Spotted Lanternfly Moves Into New Areas This Year

spotted lanternflies

Adult and 4th Instar Juvenile Spotted Lanternflies. Photo: Richard Gardner, Bugwood.org

Spotted Lanternfly (Lycorma delicatula) arrived in Maryland last year. These invasive insects are being controlled now in 15 sites in Cecil County and several in Harford County. The Maryland Department of Agriculture has expanded its survey sites along the Pennsylvania and Delaware borders to monitor for this pest. They also are surveying in Washington County since Route 81 goes through there. A Spotted Lanternfly infestation was found along Route 81 in Winchester, Virginia.

The map below shows (in blue) where state quarantines for Spotted Lanternfly are in effect in Pennsylvania, New Jersey, Delaware, and Virginia. Permits are required for any commercial or university vehicles doing business in the quarantine zone or passing through quarantine areas. Here is a link to the Pennsylvania permit page. Maryland has reciprocity with Pennsylvania for permits.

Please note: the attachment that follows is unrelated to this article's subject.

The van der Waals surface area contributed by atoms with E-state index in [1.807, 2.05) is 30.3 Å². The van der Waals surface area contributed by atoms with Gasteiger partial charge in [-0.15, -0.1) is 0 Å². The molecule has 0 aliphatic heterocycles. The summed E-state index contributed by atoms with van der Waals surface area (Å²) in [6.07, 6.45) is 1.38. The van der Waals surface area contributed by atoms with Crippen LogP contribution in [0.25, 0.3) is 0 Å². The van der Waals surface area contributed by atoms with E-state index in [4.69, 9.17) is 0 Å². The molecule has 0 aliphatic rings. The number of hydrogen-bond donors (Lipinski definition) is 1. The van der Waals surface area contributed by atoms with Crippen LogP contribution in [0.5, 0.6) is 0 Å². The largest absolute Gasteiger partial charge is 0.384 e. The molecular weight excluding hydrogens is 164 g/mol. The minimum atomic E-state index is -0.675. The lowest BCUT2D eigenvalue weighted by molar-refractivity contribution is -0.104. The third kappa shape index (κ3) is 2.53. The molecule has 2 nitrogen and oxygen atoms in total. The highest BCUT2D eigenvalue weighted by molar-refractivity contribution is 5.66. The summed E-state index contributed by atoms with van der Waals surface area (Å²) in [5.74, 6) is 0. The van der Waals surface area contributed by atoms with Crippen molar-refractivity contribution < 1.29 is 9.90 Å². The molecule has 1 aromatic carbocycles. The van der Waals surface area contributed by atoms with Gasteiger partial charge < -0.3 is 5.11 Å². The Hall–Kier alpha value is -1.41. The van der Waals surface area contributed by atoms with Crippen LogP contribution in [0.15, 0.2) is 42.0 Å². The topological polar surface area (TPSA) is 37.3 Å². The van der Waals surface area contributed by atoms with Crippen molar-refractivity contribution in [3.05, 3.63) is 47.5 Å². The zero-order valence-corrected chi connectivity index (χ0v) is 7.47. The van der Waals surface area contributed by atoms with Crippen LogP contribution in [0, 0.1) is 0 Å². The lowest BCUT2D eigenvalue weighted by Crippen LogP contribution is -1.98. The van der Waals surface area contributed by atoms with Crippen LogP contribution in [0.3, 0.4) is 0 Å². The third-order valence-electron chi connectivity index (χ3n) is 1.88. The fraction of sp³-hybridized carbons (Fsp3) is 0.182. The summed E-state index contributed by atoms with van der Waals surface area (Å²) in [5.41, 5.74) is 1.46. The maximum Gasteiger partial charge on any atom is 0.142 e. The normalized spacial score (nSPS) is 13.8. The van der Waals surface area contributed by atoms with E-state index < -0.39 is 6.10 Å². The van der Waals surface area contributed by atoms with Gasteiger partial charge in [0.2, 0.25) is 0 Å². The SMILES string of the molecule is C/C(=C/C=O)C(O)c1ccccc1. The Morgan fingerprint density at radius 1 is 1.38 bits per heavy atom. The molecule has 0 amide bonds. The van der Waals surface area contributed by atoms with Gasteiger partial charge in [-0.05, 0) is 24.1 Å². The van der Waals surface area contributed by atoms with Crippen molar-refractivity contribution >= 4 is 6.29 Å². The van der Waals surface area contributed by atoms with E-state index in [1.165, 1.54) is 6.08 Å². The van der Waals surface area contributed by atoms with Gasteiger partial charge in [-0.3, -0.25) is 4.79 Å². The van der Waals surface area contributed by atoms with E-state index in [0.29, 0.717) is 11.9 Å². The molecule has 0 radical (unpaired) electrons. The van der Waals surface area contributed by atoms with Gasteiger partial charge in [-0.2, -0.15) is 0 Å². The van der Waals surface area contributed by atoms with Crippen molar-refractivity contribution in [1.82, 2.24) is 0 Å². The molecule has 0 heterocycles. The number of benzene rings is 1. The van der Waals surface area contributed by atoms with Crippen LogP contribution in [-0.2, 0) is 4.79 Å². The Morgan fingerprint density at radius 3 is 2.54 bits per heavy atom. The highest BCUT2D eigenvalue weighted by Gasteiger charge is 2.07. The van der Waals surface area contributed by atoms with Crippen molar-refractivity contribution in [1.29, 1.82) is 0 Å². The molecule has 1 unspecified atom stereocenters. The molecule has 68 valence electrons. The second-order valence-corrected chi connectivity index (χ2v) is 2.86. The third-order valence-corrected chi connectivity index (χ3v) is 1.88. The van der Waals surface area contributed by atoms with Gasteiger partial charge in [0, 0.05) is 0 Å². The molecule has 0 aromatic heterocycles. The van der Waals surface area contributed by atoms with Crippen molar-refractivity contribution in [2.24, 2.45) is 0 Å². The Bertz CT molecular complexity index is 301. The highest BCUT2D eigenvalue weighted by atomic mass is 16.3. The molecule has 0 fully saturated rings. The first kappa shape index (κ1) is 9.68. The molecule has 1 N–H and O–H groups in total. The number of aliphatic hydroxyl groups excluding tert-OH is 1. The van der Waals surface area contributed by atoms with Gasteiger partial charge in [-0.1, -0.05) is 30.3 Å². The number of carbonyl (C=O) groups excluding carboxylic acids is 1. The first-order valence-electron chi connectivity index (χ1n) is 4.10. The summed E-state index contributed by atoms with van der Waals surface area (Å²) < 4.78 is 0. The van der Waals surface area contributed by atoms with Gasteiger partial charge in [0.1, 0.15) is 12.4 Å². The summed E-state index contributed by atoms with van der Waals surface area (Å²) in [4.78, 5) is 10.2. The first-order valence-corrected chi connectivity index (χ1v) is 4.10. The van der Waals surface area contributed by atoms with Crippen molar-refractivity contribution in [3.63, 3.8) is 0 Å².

map showing spotted lanternfly distribution

This is a potentially very devastating pest that has over 70 host plants including vegetables, garden plants, many trees, and especially invasive Tree of Heaven (Ailanthus altissima) which it may need to feed on to complete its life cycle. Lanternfly adults are very active now and are in the process of laying eggs. Please be vigilant and report any sightings to the Maryland Department of Agriculture at Dontbug.MD@Maryland.gov.

adult spotted lanternflies and an egg mass

Adult Spotted Lanternflies and an Egg Mass. Photo: Richard Gardner, Bugwood.org

For the latest information, check out Penn State Extension’s website on Spotted Lanternfly. They are the leader in research on this pest and have excellent information, photos, and videos.

By Mary Kay Malinoski, Extension Specialist, University of Maryland Extension, Home & Garden Information Center

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